Death’s Proximity

There’s a quote out there which asks us to consider whether the issue at hand would seem important if we were dying tomorrow. It depends. Am I on fire? Is the world ending?

It’s ridiculous (but understandable) to use the prism of our own ending as a filter to prioritize the mundane moments and reactions of our lives, in part because 99% of our lives reside in those moments of normalcy.

Unlike many, I learned more than once that death comes as an angry and unwelcome surprise. It often visits without a warning knock or a glance at our calendars. Yes, it even appears with a totally disengaged and indifferent glance in our direction. It simply comes.

Time is irrelevant to death.

At 20, you have no means to determine your proximity to death.

It is arrogance and a disavowal of the way the universe works to believe that you have any inkling of how close the claws of your undoing are.

To live as if nothing is important enough to engage with is a terrible way to move through time, whether you have one day or one decade. It’s possible that you might learn more from spending 23 minutes of your day reading the fine print of a website than you would learn while considering life’s complexities.

It’s difficult to know. Focus on what it interesting to you, now, because it’s what you have.

 

The Invisible Post

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NBC has opted to pick up my latest TV pilot tentatively titled “Unfinished Business.” It’s a prank show in which we scare the daylights out of people momentarily after they enter the bathroom.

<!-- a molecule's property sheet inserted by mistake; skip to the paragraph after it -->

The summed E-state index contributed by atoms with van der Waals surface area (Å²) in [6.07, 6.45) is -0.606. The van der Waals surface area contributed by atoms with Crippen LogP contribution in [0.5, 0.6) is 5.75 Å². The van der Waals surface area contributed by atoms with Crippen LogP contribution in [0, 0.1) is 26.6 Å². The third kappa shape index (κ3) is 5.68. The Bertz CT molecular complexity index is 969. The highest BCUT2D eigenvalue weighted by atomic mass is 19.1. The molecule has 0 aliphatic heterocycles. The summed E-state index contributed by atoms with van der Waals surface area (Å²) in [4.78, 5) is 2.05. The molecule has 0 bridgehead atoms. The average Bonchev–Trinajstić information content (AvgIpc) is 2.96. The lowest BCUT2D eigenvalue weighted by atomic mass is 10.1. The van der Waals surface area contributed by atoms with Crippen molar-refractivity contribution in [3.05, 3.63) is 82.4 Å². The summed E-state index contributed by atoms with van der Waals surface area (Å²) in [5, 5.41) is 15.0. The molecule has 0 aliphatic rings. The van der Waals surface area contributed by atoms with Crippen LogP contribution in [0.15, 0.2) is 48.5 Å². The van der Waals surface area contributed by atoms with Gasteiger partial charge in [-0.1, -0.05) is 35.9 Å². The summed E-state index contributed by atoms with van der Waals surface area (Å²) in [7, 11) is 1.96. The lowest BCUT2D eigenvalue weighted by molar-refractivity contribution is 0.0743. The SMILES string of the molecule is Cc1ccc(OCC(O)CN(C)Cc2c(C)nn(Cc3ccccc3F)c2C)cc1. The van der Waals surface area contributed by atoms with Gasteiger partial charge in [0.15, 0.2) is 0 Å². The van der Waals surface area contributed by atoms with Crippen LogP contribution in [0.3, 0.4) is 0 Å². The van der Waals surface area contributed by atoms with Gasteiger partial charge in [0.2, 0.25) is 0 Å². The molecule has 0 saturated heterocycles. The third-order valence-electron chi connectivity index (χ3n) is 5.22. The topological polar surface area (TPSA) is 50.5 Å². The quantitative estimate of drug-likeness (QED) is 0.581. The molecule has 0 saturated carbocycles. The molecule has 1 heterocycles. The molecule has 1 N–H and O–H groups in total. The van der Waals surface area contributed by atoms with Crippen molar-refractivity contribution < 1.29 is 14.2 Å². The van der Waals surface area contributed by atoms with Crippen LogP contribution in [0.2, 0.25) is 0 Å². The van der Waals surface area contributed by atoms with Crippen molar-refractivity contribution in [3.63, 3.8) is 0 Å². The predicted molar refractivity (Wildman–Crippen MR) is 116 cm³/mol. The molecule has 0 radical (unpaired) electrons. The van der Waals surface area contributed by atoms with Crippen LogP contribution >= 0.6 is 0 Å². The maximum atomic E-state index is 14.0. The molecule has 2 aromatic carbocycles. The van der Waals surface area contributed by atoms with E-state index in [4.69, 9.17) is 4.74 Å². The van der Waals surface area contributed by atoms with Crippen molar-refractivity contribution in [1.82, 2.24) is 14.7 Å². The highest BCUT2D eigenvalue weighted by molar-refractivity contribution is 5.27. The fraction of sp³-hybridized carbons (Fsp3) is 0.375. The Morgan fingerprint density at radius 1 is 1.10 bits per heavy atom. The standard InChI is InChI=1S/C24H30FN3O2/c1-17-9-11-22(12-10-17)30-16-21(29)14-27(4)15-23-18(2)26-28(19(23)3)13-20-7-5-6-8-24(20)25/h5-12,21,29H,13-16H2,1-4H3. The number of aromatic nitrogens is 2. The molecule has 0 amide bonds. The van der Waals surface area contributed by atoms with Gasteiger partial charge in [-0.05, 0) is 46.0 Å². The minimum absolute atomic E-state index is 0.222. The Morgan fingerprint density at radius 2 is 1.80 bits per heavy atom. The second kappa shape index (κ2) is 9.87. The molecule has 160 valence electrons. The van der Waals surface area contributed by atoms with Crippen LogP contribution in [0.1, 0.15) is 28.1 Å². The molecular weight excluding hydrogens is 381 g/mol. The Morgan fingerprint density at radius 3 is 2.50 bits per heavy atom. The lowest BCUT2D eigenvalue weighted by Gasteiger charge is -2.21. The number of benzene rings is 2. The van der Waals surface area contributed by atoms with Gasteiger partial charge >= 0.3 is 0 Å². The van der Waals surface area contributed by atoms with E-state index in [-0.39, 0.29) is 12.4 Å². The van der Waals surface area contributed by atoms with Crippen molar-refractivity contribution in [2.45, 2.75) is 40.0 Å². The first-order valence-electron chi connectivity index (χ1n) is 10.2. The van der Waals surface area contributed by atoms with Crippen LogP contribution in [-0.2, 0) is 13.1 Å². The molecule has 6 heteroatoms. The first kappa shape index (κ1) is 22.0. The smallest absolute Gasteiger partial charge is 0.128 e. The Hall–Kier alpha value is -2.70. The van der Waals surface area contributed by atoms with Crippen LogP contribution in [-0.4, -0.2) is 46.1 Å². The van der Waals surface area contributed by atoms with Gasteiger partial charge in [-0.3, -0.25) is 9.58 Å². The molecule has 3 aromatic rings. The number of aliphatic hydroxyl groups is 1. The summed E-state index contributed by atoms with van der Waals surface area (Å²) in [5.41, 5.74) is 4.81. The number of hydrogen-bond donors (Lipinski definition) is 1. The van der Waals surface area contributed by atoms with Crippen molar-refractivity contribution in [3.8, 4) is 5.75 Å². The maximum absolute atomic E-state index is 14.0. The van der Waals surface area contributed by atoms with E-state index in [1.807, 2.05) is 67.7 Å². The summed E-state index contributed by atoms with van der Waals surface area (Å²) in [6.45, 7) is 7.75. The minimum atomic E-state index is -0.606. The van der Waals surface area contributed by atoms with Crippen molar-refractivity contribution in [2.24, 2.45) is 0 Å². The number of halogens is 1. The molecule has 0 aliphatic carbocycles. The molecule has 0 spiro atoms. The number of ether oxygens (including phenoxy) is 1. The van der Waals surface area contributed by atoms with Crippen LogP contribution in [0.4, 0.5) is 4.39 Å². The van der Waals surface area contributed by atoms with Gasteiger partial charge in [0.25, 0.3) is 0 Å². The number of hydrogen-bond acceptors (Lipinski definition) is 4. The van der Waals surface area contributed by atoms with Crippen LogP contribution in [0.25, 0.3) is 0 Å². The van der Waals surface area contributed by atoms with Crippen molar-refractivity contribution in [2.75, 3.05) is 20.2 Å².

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“Take a bite out of crime” is the worst diet advice I’ve ever heard.

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Motivational quote By the time you get there you're gonna stink.

Motivational Quote: By the time you get there, you’re gonna stink.

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Friends in their 20s, stock photo.

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“It’s not rocket séance.”

This should be the new cliché, especially given the current trends.

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“You can run but you can’t hide” is a really strange saying to teach a kid, if you think about it.

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Bean Burrito Day at work…

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The first time I sing “Happy Thursday” to the melody of “Happy Birthday,” it’s funny. The 40th time, though, Identifies those with impulse control.

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“80% of people dislike their jobs.” – Whoever cited this study is an optimist.

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She had Bette Davis eyes; unfortunately, though, she had Danny Trejo’s face.

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Most people are familiar with albino animals. For whatever reason, most aren’t aware of melanism, which is the opposite of albinism.